Although Gregory’s Dialogues were written to inspire and edify and not as biography in the modern sense of the word, it would be inaccurate to claim that Gregory presented no facts about Benedict’s life and works. What a blessing that the Church has preserved Gregory’s stories about Benedict and his sister in the Office, readings and homilies we hear for the feast.  
Below is a rendition of their famous conversation at their last annual meeting at a place between their respective monasteries. After spending the entire day praising God and talking of sacred things, Scholastica entreated Benedict:
“Let us continue until morning speaking of the joys of heaven.”  
“What are you talking about, my sister? Under no circumstances can I stay outside my cell.”
Scholastica bowed her head in deep prayer, flooding the table with her tears. A torrential rain accompanied her tears, and there was no way Benedict could leave in the raging storm.
“God, have mercy on you, my sister. Why have you done this?”
“See, I asked you, and you would not listen to me. So I asked my Lord, and he has heard me. Go, now then, go, if you can. Leave me and go back to your monastery.”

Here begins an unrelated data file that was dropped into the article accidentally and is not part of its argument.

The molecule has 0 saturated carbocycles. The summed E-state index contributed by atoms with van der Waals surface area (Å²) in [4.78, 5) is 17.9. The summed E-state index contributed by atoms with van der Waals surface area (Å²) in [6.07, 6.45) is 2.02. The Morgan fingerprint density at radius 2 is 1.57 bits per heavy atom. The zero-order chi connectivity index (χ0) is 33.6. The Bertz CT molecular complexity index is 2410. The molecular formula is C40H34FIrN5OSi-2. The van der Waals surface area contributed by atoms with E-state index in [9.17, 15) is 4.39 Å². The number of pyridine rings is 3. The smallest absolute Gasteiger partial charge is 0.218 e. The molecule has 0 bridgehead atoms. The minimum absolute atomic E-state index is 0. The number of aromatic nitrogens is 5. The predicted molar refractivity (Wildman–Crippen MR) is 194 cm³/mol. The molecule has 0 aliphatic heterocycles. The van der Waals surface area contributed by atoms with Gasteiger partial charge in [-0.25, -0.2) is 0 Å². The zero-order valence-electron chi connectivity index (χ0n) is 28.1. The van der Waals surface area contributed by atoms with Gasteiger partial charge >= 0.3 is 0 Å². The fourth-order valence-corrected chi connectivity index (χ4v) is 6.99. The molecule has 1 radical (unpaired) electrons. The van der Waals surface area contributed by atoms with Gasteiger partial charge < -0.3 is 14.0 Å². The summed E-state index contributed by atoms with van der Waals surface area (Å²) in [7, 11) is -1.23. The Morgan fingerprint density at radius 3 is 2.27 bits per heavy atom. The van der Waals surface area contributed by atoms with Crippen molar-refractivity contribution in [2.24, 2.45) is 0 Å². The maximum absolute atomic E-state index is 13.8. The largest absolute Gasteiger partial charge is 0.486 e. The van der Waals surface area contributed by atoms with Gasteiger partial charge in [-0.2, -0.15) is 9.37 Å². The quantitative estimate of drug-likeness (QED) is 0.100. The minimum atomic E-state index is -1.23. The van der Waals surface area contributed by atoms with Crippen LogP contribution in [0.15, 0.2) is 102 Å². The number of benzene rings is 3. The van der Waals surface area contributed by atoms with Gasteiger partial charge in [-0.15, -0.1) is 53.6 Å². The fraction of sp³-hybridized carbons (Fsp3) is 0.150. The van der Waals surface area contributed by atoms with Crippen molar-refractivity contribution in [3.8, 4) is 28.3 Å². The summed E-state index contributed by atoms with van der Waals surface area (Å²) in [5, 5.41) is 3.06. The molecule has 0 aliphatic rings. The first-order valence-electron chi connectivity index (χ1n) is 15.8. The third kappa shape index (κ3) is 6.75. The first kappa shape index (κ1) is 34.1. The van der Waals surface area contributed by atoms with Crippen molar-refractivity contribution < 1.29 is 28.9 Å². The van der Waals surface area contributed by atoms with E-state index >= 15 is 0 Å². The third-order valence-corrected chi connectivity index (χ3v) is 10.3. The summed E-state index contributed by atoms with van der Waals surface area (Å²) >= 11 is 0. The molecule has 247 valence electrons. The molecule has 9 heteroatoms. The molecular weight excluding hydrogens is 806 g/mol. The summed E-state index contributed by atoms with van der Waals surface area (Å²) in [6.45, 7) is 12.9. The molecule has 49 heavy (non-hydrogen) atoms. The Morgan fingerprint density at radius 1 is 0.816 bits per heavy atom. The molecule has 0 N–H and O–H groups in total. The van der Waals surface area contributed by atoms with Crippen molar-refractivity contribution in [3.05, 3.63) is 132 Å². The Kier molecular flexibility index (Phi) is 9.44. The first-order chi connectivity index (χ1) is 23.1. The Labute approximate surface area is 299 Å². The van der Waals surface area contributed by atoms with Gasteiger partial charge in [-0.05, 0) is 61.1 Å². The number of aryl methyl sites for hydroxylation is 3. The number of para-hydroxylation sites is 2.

The Dialogues continue:
             “Three days later while in his cell, Benedict looked up at the sky and saw the soul of his sister after it had gone from her body. It was in the form of a dove, and he saw it penetrate the hidden mysteries of heaven. Rejoicing because such glory was hers, he gave thanks to God with hymns and praises, and he announced her death to his brothers.
             While I have heard this dialogue over and over, I never tire of reading the above conversation. It brings to mind the many times God has heard my prayers and come to my aid. I recall the many requests on our prayer board that speak of the faith of those who believe in the power of prayer. I praise God’s love and wisdom even when God’s response is different from our request. I am reminded that God has plans for each of us and that those plans spring from God’s love, wisdom and unique concern for each of us.